These 5,000-Year-Old Sculptures Look Shockingly Similar to Modern Art
The profound influence of More recently, the fascination of figures such as
Not much is known about the civilization that inhabited the Cyclades, a cluster of islands at the center of the Aegean Sea. Rich in gold, silver, copper, obsidian, and marble, the islands’ natural resources enabled tremendous prosperity, and resulted in the flourishing of an enduringly unique strain of art that lasted from around 3200 B.C.E. until about 2300 B.C.E. Without a written tradition, these artifacts present the only evidence of this advanced early society, and their ambiguity has only served to heighten the impact of Cycladic art on the modern imagination.
Marble head from the figure of a woman, Early Cycladic II, 2700–2500 B.C.E. Courtesy of the Metropolitan Museum of Art.
Amedeo Modigliani, Head of a Woman, 1910/11. Courtesy of the National Gallery of
As scholar Pat Getz-Preziosi has written in her excellent introduction to the field, when 19th-century travelers to the Cyclades returned to Europe with “curious” marble figurines, or sigillaria, they “were at first considered primitive, in the pejorative sense of the word, ugly, and, at best, curiosities from the dim recesses of Greek prehistory.” These objects were dutifully displayed in ethnographic museums and widely reproduced in books. In the early 20th century, modern artists looking to break with European conventions rediscovered these objects, and they came “to be highly esteemed for their compelling combination of gleaming white marble and painstaking workmanship, for the calm force of their essential forms, and for the mystery that surrounds them,” writes Getz-Preziosi.
Somewhat ironically, the vogue for Cycladic art that arose with the avant-garde’s appreciation spurred an illegal traffic of artifacts that has only complicated the study of Cycladic culture. As a result of such looting, “many of the Cycladic art objects now in Western museums have no provenance or any description,” Getz-Preziosi explains. The historical significance of Cycladic art has been additionally convoluted by the proliferation of forgeries produced during the 1960s.
From a formal perspective, the link between Cycladic art and modern sculpture seems obvious: The abstract simplicity, highly stylized forms, and balanced proportions of the many white marble figurines and vessels unearthed from the Aegean islands clearly translate to well-known examples of today’s most famous sculptures. Compare the head from the figure of a woman, dating from 2700–2500 B.C.E., to Brâncuși’s graceful marble bust Sleeping Muse I from 1909–10, or Modigliani’s elongated Head of a Woman (1910–11), made around the same time. The most conspicuous similarity between the three women is their pronounced noses, long slivers that protrude from the center of each sculpture. The remaining facial features are barely delineated in Brâncuși and Modigliani’s works, and don’t appear at all in the Cycladic piece.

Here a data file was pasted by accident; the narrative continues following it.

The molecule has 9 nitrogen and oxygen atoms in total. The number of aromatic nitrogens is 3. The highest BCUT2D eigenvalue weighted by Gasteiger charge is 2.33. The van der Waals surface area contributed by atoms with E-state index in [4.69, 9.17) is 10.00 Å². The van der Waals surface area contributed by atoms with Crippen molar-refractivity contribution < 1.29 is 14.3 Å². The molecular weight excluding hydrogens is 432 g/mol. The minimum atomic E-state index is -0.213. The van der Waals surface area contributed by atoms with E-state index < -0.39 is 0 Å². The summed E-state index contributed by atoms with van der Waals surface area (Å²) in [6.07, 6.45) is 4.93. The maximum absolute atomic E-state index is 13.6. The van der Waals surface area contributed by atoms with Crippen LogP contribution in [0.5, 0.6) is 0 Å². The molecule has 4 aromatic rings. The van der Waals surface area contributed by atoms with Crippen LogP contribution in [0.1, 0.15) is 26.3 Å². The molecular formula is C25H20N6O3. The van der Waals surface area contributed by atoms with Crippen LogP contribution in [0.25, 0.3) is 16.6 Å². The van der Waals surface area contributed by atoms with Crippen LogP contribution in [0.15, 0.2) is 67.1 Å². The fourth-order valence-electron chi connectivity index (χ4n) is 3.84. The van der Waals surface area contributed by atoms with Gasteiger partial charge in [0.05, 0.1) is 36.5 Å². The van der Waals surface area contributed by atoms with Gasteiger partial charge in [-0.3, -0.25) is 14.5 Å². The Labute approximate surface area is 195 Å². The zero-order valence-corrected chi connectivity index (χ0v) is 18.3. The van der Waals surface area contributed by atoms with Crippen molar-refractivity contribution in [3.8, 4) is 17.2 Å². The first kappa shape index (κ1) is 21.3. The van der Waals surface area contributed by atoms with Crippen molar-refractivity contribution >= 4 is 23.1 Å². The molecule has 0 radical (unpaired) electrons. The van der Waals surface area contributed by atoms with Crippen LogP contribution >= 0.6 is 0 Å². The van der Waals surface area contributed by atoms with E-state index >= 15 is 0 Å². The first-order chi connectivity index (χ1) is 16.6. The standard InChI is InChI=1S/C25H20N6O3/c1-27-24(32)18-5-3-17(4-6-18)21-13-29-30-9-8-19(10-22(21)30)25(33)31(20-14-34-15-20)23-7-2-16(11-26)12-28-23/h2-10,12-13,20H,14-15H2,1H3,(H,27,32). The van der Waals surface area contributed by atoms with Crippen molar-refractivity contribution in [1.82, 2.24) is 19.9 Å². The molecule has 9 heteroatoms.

Despite so little being known about the Cycladic period, modern artists took note of the direct, formal qualities of these works. This lack of historical context was certainly no hindrance; besides, most artists knew little to nothing about the African and South American cultures whose formal traditions they adopted. Modern artists didn’t necessarily need to know much about Cycladic art to borrow from its aesthetic handbook. In fact, their ignorance was paramount to the development of the abstract austerity that characterizes so much modern sculpture: It is known from traces of color preserved on various artifacts, for instance, that Cycladic artists decorated their sculptures with bright colors, just as the ancient Greeks did. Imagine if Brâncuși or Modigliani had known that the eyes and mouths on Cycladic busts most probably would have been painted in garish colors, rather than the gleaming, pearly precedent they may have admired.